Celebrating Community Cuisine: by Ryan Keiffer
Thursday, October 1, 2009
Welcome our first guest blogger! Articulate City member (and Beet Street Executive Director) Ryan Keiffer talks cuisine, community, and why he loves living local.
I love Fort Collins. I was raised here, met my wife in junior high school here, and graduated from Colorado State University. This community supported us as we cultivated and grew a successful business here. And now, after years of giving back as an obsessive volunteer and serving on several non-profit Boards of Directors, I am fortunate enough to dedicate my career to directly impacting this community as the Executive Director of Beet Street.
All my life I have known that Fort Collins has a special uniqueness. What brings people to our city over and over again is a culture that you cannot find anywhere else. It is a culture that is focused on the unique innovations of our citizens and institutions, on the cultivation and application of our educational opportunities as a “college town,” on the culture of hard work and determination that is unique to the western United States, on the incredible recreation opportunities our geography provides to us, and on the surprising and incredible artistic and cultural offerings our community members provide for us. This is what being local in Fort Collins means, and that gives us a true sense of community.
As members of the Fort Collins community and participants in the local arts and cultural scene, we have a responsibility to recognize the rich and vibrant heritage which makes our city so unique. And Fort Collins has agriculture to thank for much of its history. Established as an agricultural colony by Larimer County in 1872, our community was also the designated site for the Colorado Agricultural College. This tells us just how dependent Fort Collins was on local farming. Today, there are several Community Supported Agriculture (CSA) farms that sell their homegrown produce directly to the community, as well as dozens of independent growers and farmers. You can find anything from dairy and cheese to salsas and salad dressings through our local food resources. Colorado State University is now a leading institution in agricultural science and environmental sustainability, and at the very forefront of natural science innovation. Our past helps us understand where we are right now, but it also shows us where we are going. Celebrating our heritage means celebrating the future of our community.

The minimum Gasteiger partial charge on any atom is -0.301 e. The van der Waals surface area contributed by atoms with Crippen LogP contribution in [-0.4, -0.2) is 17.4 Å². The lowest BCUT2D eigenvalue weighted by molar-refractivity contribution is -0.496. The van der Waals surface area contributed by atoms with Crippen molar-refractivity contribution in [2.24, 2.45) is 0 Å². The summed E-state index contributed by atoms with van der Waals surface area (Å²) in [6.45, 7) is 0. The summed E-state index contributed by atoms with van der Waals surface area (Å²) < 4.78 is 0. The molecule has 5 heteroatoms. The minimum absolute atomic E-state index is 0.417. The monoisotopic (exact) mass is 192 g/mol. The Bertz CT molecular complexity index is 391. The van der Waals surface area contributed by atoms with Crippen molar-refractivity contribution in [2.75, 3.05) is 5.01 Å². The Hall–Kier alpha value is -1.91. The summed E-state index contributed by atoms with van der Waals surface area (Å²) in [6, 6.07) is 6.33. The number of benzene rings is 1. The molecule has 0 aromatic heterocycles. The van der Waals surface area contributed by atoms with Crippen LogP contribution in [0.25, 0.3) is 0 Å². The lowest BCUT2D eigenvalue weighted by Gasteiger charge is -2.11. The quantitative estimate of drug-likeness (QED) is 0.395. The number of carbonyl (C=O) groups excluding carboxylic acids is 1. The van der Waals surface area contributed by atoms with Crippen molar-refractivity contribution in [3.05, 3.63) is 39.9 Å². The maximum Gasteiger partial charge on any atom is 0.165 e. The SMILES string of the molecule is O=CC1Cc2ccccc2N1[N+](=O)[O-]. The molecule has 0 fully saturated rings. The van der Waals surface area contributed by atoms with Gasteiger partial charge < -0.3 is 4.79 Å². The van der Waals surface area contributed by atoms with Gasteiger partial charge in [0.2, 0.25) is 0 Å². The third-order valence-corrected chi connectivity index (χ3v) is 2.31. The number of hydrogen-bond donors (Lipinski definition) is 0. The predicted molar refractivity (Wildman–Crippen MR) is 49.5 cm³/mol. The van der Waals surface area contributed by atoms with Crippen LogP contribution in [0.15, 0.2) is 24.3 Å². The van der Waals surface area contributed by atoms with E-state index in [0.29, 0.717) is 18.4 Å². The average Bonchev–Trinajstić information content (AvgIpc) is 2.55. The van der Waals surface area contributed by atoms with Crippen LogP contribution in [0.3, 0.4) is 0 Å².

It is in the spirit of these thoughts that Beet Street presents Homegrown Fort Collins. This is a ten-day celebration that brings together people of all ages and backgrounds to develop a deeper appreciation for the bounty of our community. We’re showcasing restaurants who use local food sourcing, and helping them to connect to these sources, through our Downtown Tasting Tours, where participating restaurants feature small plates of locally sourced dishes. The featured event is the Homegrown Challenge, a showcase of our community’s culinary best. On Sunday, October 4, watch six of our top chefs go head-to-head on two fully functioning kitchens set up in the Lincoln Center to demonstrate their skills through live cooking demonstrations, also featuring local ingredients. The chefs will be competing for your taste buds as you try – and judge – their culinary creations. Each guest will enjoy six hearty tapas-style courses with sides and extras, and six beer tasters, for only $20 per person, $15 for under age 21 ($5 more at the door).
Homegrown Fort Collins is a way to connect people to their local resources, whether they are growers, consumers, or business owners. Considering Fort Collins’ deep agricultural roots, I can think of no better way to ring in the harvest season than with food, drinks, and community. If you can support local industry and business at the same time to help build a sustainable future, then you really have something to celebrate.